I was in the bookstore recently and I picked up a book called “Explicit Gospel” by a Dallas megachurch pastor named Matt Chandler. I flipped through it, and he mainly contrasts two opposing ways of approaching the Gospel- what he calls the gospel of the air, trying to address society in general, and the gospel on the ground, which is addressing the situations of particular people. He sees drawbacks in both, the gospel of the air becoming too weak and accommodating, as I understand, and the gospel on the ground being sometime too hard on people. Or maybe I missed something important.
At one point, however, he makes what appears to be an aside and talks about all the great things about faith, and makes a long numbered list. Why do Protestants, or at least many Protestants, have such faith in faith?
I think it comes from the nature of medieval society and the reformers. The daily life of the typical member of medieval society is very distant from us. Most people were farmers, doing manual labor to produce food. Some where craftsmen, making things needed for farming and food production, such as farm implements, horseshoes and barrels, or food from raw products, such as bakers, brewers or butchers. A few were rulers controlling things, a few were priests performing public prayers.
But in any case, unlike today, almost everyone was performing a function necessary for society to keep going. People needed food, or essential tools or products, and they needed basic government control. It was very important for a farmer to be a good, hardworking farmer, for a baker to be a good, hardworking baker, and for a warrior/lord to be a good, hardworking warrior and lord. If they weren’t, things fell apart quickly.
Abstracts had very little meaning for such people. Such people did a lot, and though little. Even the priests were mainly doing, performing a set of rituals and prayers, and not thinking about theology. If we look at doing as “works”, works was the most critical thing to having a well-functioning society.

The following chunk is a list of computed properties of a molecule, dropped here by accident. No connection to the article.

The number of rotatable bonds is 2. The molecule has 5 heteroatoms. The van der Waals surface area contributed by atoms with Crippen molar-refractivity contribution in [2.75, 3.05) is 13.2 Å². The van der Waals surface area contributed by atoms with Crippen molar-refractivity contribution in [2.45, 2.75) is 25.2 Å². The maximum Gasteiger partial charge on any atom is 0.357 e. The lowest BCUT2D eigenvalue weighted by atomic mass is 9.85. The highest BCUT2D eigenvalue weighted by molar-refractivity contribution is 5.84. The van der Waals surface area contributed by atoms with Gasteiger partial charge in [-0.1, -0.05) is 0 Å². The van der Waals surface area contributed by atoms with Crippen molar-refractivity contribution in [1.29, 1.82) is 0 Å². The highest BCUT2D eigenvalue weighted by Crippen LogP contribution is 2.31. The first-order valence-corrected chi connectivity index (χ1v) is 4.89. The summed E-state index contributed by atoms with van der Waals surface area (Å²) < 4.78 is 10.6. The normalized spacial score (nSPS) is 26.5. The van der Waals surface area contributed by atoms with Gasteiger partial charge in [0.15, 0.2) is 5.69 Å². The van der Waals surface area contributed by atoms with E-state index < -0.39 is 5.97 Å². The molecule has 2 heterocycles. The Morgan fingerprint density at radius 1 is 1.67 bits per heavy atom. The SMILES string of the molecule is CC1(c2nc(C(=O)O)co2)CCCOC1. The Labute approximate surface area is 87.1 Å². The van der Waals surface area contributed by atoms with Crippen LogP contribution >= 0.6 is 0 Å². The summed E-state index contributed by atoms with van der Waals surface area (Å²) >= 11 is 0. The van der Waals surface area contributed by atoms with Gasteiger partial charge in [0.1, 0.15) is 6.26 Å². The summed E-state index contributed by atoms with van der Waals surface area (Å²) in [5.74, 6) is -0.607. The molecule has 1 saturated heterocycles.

The primary reformers, Luther and Calvin, were on the other hand very modern people. Luther was a university professor and Calvin a lawyer. They were people who did little, but instead dealt in abstracts all day. Doing wasn’t important to them at all. A cow has to get milked every day, and a fire needs constant tending. A farmer realistically can be off for half a day once a week, any more and the farm falls apart. If a professor or lawyer is gone for a month, hardly anybody notices.
I can see why Luther and Calvin would be puzzled by the idea of religion as something to be done, rather than something thought. To them the most important thing was always to be right rather than wrong. To most of the world, this was a meaningless idea, there were only things to be done, and it was hard to be wrong about them because you learned them from an early age from your parents. The moral thing was to perform your duties, and the immoral thing to neglect them.
To the extent that Luther and Calvin were right, it was in that there is a limit to doing, a point at which there is no more doing, only believing. People who deal with abstracts and don’t live with the necessity of doing something reliably and consistently are more comfortable with emphasizing believing rather than doing.
If you really believe something, you’ll do it, and if you do something you probably believe it even if you don’t think you do. Just as there is a point where there is no more doing, only believing, there is a point at which there is no more believing, only doing.
Ironically the people who now say you are evil if you don’t do as they say are mostly the intellectual heirs of Luther and Calvin.